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      Patients with human papillomavirus (HPV+)-associated head and neck cancer (HNC) show significantly improved survival outcome compared with those with HPV-negative (HPV-) tumors. Published data examining this difference offers conflicting results to date. We systematically investigated the radiation sensitivity of all available validated HPV+ HNC cell lines and a series of HPV- HNC cell lines using in vitro and in vivo techniques. HPV+ HNCs exhibited greater intrinsic radiation sensitivity (average SF2 HPV-: 0.59 vs. HPV+: 0.22; P < 0.0001), corresponding with a prolonged G2-M cell-cycle arrest and increased apoptosis following radiation exposure (percent change 0% vs. 85%; P = 0.002). A genome-wide microarray was used to compare gene expression 24 hours following radiation between HPV+ and HPV- cell lines. Multiple genes in TP53 pathway were upregulated in HPV+ cells (Z score 4.90), including a 4.6-fold increase in TP53 (P < 0.0001). Using immortalized human tonsillar epithelial (HTE) cells, increased radiation sensitivity was seen in cell expressing HPV-16 E6 despite the effect of E6 to degrade p53. This suggested that low levels of normally functioning p53 in HPV+ HNC cells could be activated by radiation, leading to cell death. Consistent with this, more complete knockdown of TP53 by siRNA resulted in radiation resistance. These results provide clear evidence, and a supporting mechanism, for increased radiation sensitivity in HPV+ HNC relative to HPV- HNC. This issue is under active investigation in a series of clinical trials attempting to de-escalate radiation (and chemotherapy) in selected patients with HPV+ HNC in light of their favorable overall survival outcome.

      View details for PubMedID 23749640
  • Acute hematologic and mucosal toxicities in head and neck cancer patients undergoing chemoradiotherapy: a comparison of 3D-CRT, IMRT, and helical tomotherapy. Technol Cancer Res Treat
    Kruser TJ, Rice SR, Cleary KP, Geye HM, Tome WA, Harari PM, Kozak KR
    2013 Oct; 12 (5): 383-9
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      IMRT and helical tomotherapy for head and neck cancer (HNC) treatment are associated with higher doses to certain non-target tissues than traditional static beam techniques. We hypothesized that this may lead to higher acute mucosal and hematologic toxicities. This analysis was limited to 178 patients receiving ≥60 Gy with concurrent weekly cisplatin. Radiation delivery used 3D-CRT in 41 patients (23%), conventional IMRT in 56 patients (31%), and helical tomotherapy in 81 patients (46%). Acute mucositis rates, weekly hematologic parameters, and ability to deliver planned chemotherapy cycles were examined for each patient during their course of chemoradiotherapy. Analysis showed patients were well balanced with regard to sex, age, and stage. Treatment time, as assessed by delivered monitor units, varied significantly between the 3D-CRT (median = 502), IMRT (median = 1087), and tomotherapy (median = 6757) cohorts. Acute mucositis grades did not significantly differ between the three subsets. Through six weeks of chemoradiotherapy, the median decline in hemoglobin was 15.6%, the median decline in platelets was 30.6%, and the median decline in leukocytes was 51.5%, but these drops were not significantly different between treatment cohorts. Chemotherapy was discontinued or held secondary to hematologic toxicity in 12% of 3D-CRT patients, 5% of IMRT patients and 15% of tomotherapy patients (p = 0.14). In conclusion, HNC patients undergoing high dose radiation with concurrent weekly cisplatin chemotherapy, the longer beam-on times and larger volumes of low-to-moderate radiation doses to non-target tissues associated with modern IMRT delivery techniques do not appear to result in increased acute hematologic or mucosal toxicities.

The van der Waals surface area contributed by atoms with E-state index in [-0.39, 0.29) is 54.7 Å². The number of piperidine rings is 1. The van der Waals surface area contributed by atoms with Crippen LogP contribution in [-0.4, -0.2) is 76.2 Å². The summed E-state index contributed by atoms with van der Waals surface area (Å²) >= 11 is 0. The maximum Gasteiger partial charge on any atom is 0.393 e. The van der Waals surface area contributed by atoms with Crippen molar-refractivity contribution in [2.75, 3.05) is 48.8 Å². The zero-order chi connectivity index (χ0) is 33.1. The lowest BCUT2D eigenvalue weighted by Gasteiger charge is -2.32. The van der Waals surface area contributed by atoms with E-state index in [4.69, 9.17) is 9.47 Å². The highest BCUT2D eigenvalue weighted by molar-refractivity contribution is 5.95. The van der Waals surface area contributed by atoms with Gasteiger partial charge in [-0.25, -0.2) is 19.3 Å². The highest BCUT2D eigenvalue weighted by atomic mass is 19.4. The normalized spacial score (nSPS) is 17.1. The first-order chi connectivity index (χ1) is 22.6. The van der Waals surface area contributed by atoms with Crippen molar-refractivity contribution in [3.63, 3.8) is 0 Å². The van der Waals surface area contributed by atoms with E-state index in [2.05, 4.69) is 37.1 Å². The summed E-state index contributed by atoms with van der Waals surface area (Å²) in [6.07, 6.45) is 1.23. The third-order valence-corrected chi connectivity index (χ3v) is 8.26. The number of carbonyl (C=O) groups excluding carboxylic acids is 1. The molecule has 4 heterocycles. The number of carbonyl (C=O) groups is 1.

View details for PubMedID 23547974
  • Development and characterization of HPV-positive and HPV-negative head and neck squamous cell carcinoma tumorgrafts. Clin Cancer Res
    Kimple RJ, Harari PM, Torres AD, Yang RZ, Soriano BJ, Yu M, Armstrong EA, Blitzer GC, Smith MA, Lorenz LD, Lee D, Yang DT, McCulloch TM, Hartig GK, Lambert PF
    2013 Feb 15; 19 (4): 855-64